Typically the term "profiling" is used in discussions of the way police target young men of color, especially for drug crimes or weapon possession. And much police profiling is, in fact, of this type. New York City's stop-and-frisk policy, for example, disproportionately affects black and Latino men—so much so that in 2011 the New York Police Department (NYPD) actually conducted more stops of young black men than there are young black men in the entire city.
As a new report makes clear, however, police profiling isn't only focused on men. The Red Umbrella Project (RedUP), a peer-led Brooklyn organization that advocates for sex workers, has just released the results of a year-long study of New York's Human Trafficking Intervention Courts (HTICs). These courts are intended to provide alternatives to incarceration for people charged with prostitution-related offenses. But while HTICs goal may be humanitarian, their proceedings seem tainted by racial bias. In Brooklyn—where blacks make up about one-third of the total population—black defendants faced 69 percent of all charges brought before the trafficking court. And they faced a whopping 94 percent of charges on the offense of "loitering for the purposes of prostitution."
Loitering for the purposes of prostitution is a particularly subjective charge, heavily based on individual officers' perception of criminal behavior. As Audacia Ray, the director of RedUP and a former sex worker, explained, "the bar for proof of loitering for engaging in prostitution is much lower than for proving a person has been doing prostitution." Loitering charges don't require an exchange of sex for money and are "really based on … what the cops observe and what they say they observe."
Police claim to take into account things such as the clothes a woman is wearing, whether she seems to be talking to people while loitering, and whether she's acting in some manner they deem suspicious. (Until recently, the possession of condoms was also a basis for a loitering charge, though that's thankfully been abandoned due to the health risks involved in threatening people with arrest for practicing safe sex.) But based on the fact that more than 9 out of 10 loitering-for-prostitution arrests are of black woman, it seems that police may also take skin color into account when determining whether someone "looks like" a loitering prostitute.
Anecdotally, there's a lot of evidence that people in general, and police in particular, see black women as more likely to be sex workers, just as black men are often assumed to be violent criminals.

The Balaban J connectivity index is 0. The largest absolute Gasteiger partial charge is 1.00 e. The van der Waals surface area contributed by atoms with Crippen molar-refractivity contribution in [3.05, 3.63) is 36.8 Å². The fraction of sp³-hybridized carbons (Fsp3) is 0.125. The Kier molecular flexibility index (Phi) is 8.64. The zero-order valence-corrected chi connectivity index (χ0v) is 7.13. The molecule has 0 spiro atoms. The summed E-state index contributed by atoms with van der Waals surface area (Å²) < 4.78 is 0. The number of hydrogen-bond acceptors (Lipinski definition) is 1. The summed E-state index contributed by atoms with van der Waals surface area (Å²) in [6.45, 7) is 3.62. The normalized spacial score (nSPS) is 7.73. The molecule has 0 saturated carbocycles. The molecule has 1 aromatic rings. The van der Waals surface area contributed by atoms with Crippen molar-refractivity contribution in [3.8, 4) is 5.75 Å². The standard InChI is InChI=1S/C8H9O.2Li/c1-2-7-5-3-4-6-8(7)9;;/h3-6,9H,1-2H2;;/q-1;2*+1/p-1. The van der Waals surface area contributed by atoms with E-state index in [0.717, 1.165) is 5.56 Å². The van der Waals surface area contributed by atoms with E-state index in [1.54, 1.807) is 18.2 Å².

"Black bodies are hypersexualized," says N'jaila Rhee, an adult Web model, phone sex operator, and co-host of radio show "TWIB After Dark." Rhee says she has been in hotels for conferences where black women and Asian women were asked to leave because the staff assumed they were sex workers. She adds, "My mother is Jamaican, a lot of our family are nurse's aids and nurses, and you work very late nights, so you'd be waiting for the bus after a double shift, and have men solicit them for sex."
In August, a security guard at a swanky New York hotel asked three black women—a lawyer and two teachers—to stop soliciting at the establishment where they were merely having drinks. Monica Jones, a black trans woman and activist, was arrested in Arizona in May 2013 for "manifesting prostitution"—a charge which, like New York's loitering for purposes of prostitution law, essentially means a police officer can arrest you if they think you look like a prostitute.
Ray acknowledged that it's "definitely a difficult task" to prove race-based profiling on charges like these. Yes, racial disparities in prostitution arrests are widely documented, but it's hard to know for sure what causes these disparities.
For example, a recent study of arrests in several North Carolina cities looked at escort ads and arrest rates for black sex workers. While the percentage of escort ads for black women was either less than or proportionate to the percentage of black women in each city's population, black women's arrest rates for prostitution were two to three times as great "as both the percentage of ads depicting black females and their percentage of the population." But the study also notes that black sex workers are disproportionately likely to be working on the street, which was the main focus of police attention. Racial profiling isn't mentioned as an explanation.
Regardless of why women wind up there, New York's trafficking courts are a step forward in some ways, says Ray. As the RedUP report points out, these courts signal a move away from treating those arrested for prostitution as criminals and toward treating them as victims. Those who appear before HTIC courts can pursue court-mandated programs and avoid arrest records and jail time. "It's definitely a win to have this realization by the courts that maybe incarceration is not the answer, and it's not actually helping people improve their lives," Ray says.
But the on-the-ground mechanism for helping these "victims" is the same on-the-ground mechanism for punishing criminals—police make arrests, and the state exerts control. "Though based on an intention to help people who are in exploitive situations or working in the sex industry when they would prefer to be doing another job," the RedUP report states, "the blanket assumption that all people in the sex trade are victims does us a grave injustice." Part of that injustice, the figures suggest, comes from law enforcement officials who profile women for arrest on the basis of race.
Note: The NYPD did not respond to a request for comments by press time.